a reply to: Shamrock6
I do not think that there was ever any doubt that this tragic event, would bring about wide ranging and diverse debate. It has implications for so
much of society, law, politics, the nature of this thing we call humanity, guns and their availability, and so on.
I think that it is important to recognise that knee jerk responses in wider culture, to events like these are rarely as effective, and more
importantly positive in their outworking, as they might seem in the immediate aftermath. Like the events of 9/11, this shooting COULD, if things are
allowed to grow out of control by the onlooking public, turn into another event which alters the legal, sociological and political landscape in a very
negative fashion indeed. You will recall that acts of terror (which this clearly is) have historically resulted in a loss of liberty for completely
innocent people, all over the world, let alone in the nations in which they have occured.
Communications interception, wide ranging and arbitrary, has been excused, allowed, and facilitated both in secret, and despite public outrage. Laws
which render many of us here on this very website, as targets for increased government scrutiny have been passed, arrests and detention without charge
are possible in nations which previously officially eschewed the practice, and these and many more changes which were justified by an act of extremist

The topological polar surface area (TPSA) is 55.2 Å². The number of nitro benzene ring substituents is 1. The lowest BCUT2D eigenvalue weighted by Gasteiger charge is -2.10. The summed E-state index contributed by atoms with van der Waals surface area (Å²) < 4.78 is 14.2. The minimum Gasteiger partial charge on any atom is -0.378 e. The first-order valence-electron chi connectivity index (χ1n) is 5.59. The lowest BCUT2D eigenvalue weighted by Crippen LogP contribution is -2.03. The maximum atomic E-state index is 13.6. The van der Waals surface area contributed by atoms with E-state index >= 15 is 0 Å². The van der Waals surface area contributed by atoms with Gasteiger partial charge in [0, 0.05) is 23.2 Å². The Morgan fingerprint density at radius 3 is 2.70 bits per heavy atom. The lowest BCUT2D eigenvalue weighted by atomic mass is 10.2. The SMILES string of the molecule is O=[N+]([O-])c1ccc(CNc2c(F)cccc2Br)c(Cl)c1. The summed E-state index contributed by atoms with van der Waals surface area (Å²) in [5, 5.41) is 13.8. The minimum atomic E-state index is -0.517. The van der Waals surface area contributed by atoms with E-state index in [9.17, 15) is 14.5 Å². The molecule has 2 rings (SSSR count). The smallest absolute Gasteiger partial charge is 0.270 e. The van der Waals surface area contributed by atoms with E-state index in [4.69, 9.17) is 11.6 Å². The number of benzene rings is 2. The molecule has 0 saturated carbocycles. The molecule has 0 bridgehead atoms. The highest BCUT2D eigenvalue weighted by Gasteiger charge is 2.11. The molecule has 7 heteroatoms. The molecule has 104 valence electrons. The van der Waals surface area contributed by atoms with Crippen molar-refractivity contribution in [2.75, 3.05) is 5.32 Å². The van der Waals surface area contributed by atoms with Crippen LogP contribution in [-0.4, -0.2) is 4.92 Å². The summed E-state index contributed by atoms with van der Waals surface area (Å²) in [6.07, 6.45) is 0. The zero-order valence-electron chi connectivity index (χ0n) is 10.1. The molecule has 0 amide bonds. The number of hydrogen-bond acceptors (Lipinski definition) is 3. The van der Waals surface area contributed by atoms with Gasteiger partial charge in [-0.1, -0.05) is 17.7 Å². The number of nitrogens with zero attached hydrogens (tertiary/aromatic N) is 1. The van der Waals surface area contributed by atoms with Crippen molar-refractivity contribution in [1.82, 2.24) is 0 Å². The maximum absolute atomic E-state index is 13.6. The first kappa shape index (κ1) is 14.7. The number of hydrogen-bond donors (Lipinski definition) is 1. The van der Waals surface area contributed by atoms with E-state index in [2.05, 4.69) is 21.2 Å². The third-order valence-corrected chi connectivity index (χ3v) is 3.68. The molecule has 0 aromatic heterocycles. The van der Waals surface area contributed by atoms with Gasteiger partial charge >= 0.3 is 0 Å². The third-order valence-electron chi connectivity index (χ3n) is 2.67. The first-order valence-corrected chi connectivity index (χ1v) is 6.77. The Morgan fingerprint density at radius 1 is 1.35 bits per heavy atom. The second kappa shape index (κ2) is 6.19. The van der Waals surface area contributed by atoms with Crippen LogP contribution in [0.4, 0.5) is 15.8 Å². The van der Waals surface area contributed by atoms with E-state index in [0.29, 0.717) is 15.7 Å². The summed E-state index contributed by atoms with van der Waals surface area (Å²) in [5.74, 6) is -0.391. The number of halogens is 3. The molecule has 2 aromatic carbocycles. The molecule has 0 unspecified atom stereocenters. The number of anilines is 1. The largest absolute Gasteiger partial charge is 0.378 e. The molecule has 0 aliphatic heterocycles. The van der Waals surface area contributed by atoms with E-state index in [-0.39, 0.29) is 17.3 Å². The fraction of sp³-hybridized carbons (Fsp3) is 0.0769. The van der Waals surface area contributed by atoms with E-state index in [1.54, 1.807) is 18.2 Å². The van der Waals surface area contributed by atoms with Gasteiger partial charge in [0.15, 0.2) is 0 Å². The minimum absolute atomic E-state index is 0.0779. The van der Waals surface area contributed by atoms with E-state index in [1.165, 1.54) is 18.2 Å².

violence, have altered the lives of innocent people, in ways they may not necessarily be aware of consciously, but altered negatively all the same.
It is vital that this terrible crime be prosecuted to the fullest extent which the law allows for, that much is not up for debate, and if that means
that the fellow in question gets fried, or pumped full of poison, then that is just his tough luck. The awful bastard made his choice, and
consequences will be experienced comensurate with that.
However, it is just as vital that events like these are not used to further grind away at the ever thinning list of rights that people enjoy in the
US. To allow such a thing would be to hand a win to the savage bastards who would seek to destroy lives and cause harm to flesh and soul alike. As for
SC being unable to purchase the correct chemicals to do away with the perpetrator of this recent abomination if it comes to it, and being unable to
force the man into an electric chair... bullets are cheaper, and a blade cheaper still.